My philosophy of learning is killing me

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In summary, the conversation revolves around the struggle of wanting to delve deep into the understanding of scientific concepts but also needing to balance that desire with completing assigned coursework. The speakers share their personal experiences and offer advice on how to manage this internal conflict. They also mention the importance of accepting limitations and pursuing further study in advanced degrees.
  • #1
I've been thinking about a personal trait of mine for a long time now. I feel like I don't have anyone in my surroundings to talk to about this either, since it's both a personal problem and at the same time a scientific one.

I have been studying engineering for two years now and my results are overall far from satisfying. The thing is that I on occasions get excellent grades and compliments from the teachers. Other times I fail completely.

When I read about science I always feel like there is more to it which ends up in "the big search for true understanding". The stuff we have in school often seem utterly specialised and lacking a bigger picture. In maths for example, I cannot accept things given for truths without getting to prove and realize it myself. This is of course a nice thing, sometimes. Unfortunately there are just so many areas of mathematics and physics that no single person can fully understand even a fraction of it all. Still I always get a very bad feeling when I skip rigorous proofs as if I'm being an idiot just learning things by memory.

For example, during the calculus course I spent nearly half the time trying to grasp concepts of limits and continuity reading books about the philosophical implications of the two and how it all started with Newton and Leibniz. In the meantime my fellow students were doing integrals and finding limits like madmen. When the exam came I of course failed because even though I might have had a deeper understanding, I could not do it in practice.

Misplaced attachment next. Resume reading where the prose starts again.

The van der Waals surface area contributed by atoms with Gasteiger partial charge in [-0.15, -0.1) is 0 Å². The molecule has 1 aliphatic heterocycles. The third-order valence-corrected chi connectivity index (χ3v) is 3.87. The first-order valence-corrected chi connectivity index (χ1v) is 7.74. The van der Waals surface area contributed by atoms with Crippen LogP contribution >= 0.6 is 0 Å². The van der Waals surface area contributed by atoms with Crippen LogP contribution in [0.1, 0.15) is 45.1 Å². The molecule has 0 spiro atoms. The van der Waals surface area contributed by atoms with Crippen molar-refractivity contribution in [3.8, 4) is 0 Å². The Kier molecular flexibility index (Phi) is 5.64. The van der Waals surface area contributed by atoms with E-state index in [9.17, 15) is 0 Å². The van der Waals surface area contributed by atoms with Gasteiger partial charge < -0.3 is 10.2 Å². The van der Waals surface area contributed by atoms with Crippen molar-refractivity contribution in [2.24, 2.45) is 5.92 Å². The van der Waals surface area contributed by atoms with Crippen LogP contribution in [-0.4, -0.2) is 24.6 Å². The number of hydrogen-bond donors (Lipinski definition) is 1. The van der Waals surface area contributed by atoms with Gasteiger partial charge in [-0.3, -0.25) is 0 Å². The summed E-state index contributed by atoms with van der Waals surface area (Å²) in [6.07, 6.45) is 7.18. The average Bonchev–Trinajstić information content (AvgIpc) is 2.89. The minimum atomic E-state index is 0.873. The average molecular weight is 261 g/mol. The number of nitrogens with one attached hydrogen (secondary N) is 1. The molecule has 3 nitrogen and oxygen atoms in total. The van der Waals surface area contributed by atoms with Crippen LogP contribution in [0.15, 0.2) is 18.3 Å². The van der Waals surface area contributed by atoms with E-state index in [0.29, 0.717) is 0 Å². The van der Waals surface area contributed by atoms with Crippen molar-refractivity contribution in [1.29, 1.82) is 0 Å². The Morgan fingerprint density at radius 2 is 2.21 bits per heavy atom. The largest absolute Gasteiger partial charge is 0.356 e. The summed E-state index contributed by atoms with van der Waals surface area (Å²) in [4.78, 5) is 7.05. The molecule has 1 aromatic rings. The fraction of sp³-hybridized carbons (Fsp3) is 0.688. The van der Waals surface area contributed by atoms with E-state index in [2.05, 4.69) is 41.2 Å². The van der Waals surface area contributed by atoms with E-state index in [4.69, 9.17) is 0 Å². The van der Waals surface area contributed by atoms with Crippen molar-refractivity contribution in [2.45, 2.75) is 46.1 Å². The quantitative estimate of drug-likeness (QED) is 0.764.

To sum things up, this is haunting me, it's like a trap I want to be in and stay out of at the same time. I try to stick to the doings of the course I take but sometimes I get too tempted to dig deepe. And I always end up wasting weeks worth doing things that honsestly don't lead me anywhere nearer a deeper understanding. Anybody who recognises this feeling?
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  • #3
Jame, I totally understand your situation. I had a tendency to to that, too, when I was in college. It seems my desire for complete understanding wasn't as strong as yours. Most of the time I could force myself to override the desire to delve deeply into an idea, because I had limited time to get my homework done.

When I would find something interesting that I wanted to "chew on" for a while, I would make myself finish my homework. Once that was finished I would go a little deeper, as a reward to myself for finishing the assignment.
  • #4
rewebster said:
"Each problem that I solved became a rule which served afterwards to solve other problems."
- Rene Descartes (1596-1650), "Discours de la Methode"

what a great collection of quotes! I have a poster of "do or do not. there is no try" in my room.
  • #5
lisab said:
When I would find something interesting that I wanted to "chew on" for a while, I would make myself finish my homework. Once that was finished I would go a little deeper, as a reward to myself for finishing the assignment.

That is pretty much what I would suggest. You kind of have to accept that there isn't any time to delve in depth into everything you learn in undergrad courses. Instead, you have to trust that someone else DID delve into depth to ensure that what you're being taught is correct. If you pursue an advanced degree, you WILL get to delve into depth in this material, at least some of it. If you don't pursue an advanced degree, you can always pursue what interests you in your free time.
  • #6
I was in that same trap myself too Jame. I have since learned that it takes years of study in order to really go into depth of any particular subject. And I mean years upon years.
  • #7
Thank you very much for your thoughtful responses! I guess I just have to accept the fact that I'm a mere mortal with a limited mind and lifetime. It's also nice to hear that I'm not the only one feeling like this, since my exam failures have a tendency to ruin my self esteem making me think that I'm nothing but stupid and strange.

Guess I'll start today with not getting into the world of spherical harmonics, coordinate transformations and that stuff, and just take what my QM book says for truth. At least not before I've solved the assigned problems. It's really hard to do though, like having a piece of candy right in front of you and not eat it until you've finished your meal.

(Great quotes from rewebster by the way!)

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